I bet you just rolled your eyes at the caption, don’t worry, so did when I typed it. However, I cannot think of a better way to describe Makuleke Contractual Park.
While working for EcoTraining, I had the opportunity to visit this magical place. Until this point, I had just seen the name on a map of the Kruger National Park and did not think much of it. The furthest point I had ever reached was an area called Pafuri, which lies south of Makuleke. The Luvuvhu River separates Pafuri and Makuleke wilderness areas and joins the Limpopo River’s sandy banks. At this confluence, not one but three countries meet. South Africa to the South, Zimbabwe to the North-Eest, and Mozambique to the East.
This wilderness area is picture perfect, while the scenery is what truly makes it a special place. Fever tree forests stretch as far as the eye can see, and waterlogged wetlands invite large herds of ungulates of various kinds. For those that aren’t familiar with fever trees (Vachellia xanthophloea), this species grows to massive heights, not quite that of a California redwood but tall enough. The bark is covered in a fine yellow powder creating a lemon-lime color. Lastly, the branches stretch out like an umbrella and transforms the area into a forest. Elephants, buffalo, and eland congregate here while the light and colors are vivid, something I had not seen before. The vegetation that lines the rivers is known as riparian woodland, consisting of many trees and shrubs entangled in. It almost feels claustrophobic; constant chatter from bird life entices you in, and you forget about how dense it is. I’ve become disorientated countless times; momentum is needed; while minding the devil’s horsewhip and needle bush. The chorus of sounds and thumping of your heart is deafening; as you step carefully and quietly, there are signs of elephants and buffalo everywhere. At this moment, you take your first breath, the dense thickets open up, the birds go quiet, and your eyes need to adjust to the glare. The vastness of the Limpopo River is extraordinary.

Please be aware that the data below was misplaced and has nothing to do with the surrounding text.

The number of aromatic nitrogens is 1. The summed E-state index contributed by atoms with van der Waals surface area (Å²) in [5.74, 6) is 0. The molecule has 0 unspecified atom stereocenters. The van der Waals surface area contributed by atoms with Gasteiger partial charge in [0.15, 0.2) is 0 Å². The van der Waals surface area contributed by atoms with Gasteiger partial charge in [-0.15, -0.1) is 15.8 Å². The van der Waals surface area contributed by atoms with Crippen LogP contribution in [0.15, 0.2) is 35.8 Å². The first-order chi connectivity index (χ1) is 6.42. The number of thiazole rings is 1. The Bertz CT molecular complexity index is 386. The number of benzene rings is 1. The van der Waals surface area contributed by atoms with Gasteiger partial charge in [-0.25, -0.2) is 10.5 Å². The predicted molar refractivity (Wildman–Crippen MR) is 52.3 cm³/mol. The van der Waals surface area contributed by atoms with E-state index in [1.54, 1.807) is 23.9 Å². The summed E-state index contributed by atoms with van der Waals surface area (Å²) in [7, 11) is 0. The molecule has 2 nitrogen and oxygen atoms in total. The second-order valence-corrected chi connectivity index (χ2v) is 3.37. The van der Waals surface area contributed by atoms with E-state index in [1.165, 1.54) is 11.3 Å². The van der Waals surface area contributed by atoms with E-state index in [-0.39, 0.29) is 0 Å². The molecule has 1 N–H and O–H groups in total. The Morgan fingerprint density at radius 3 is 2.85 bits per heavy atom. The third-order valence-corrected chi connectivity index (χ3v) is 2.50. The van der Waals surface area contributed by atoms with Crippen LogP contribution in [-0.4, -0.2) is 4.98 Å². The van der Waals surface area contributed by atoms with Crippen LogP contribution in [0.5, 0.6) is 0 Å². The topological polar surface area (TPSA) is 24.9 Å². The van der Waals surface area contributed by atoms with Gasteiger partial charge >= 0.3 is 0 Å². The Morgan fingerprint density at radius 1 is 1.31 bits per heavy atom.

I’ve been hinting to Ale for years that she needs to visit Makuleke, I finally convinced her! Next week we will be heading to The Outpost Lodge, which is one of two commercial camps situated in this wilderness area. Bare in mind that Makuleke is not open to the public; you will need to stay at either The Outpost or Pel’s Post, ReturnAfrica, or join an Ecotraining course to enjoy the wonders of this place. Ale and I will walk along the Luvuvhu River between its gorges. I believe this is the best walk in a wilderness area in South Africa.
Keep an eye out for our next blog; Ale will share her favorite moments of our trip and whether or not I was telling the truth about the wonders of Makuleke.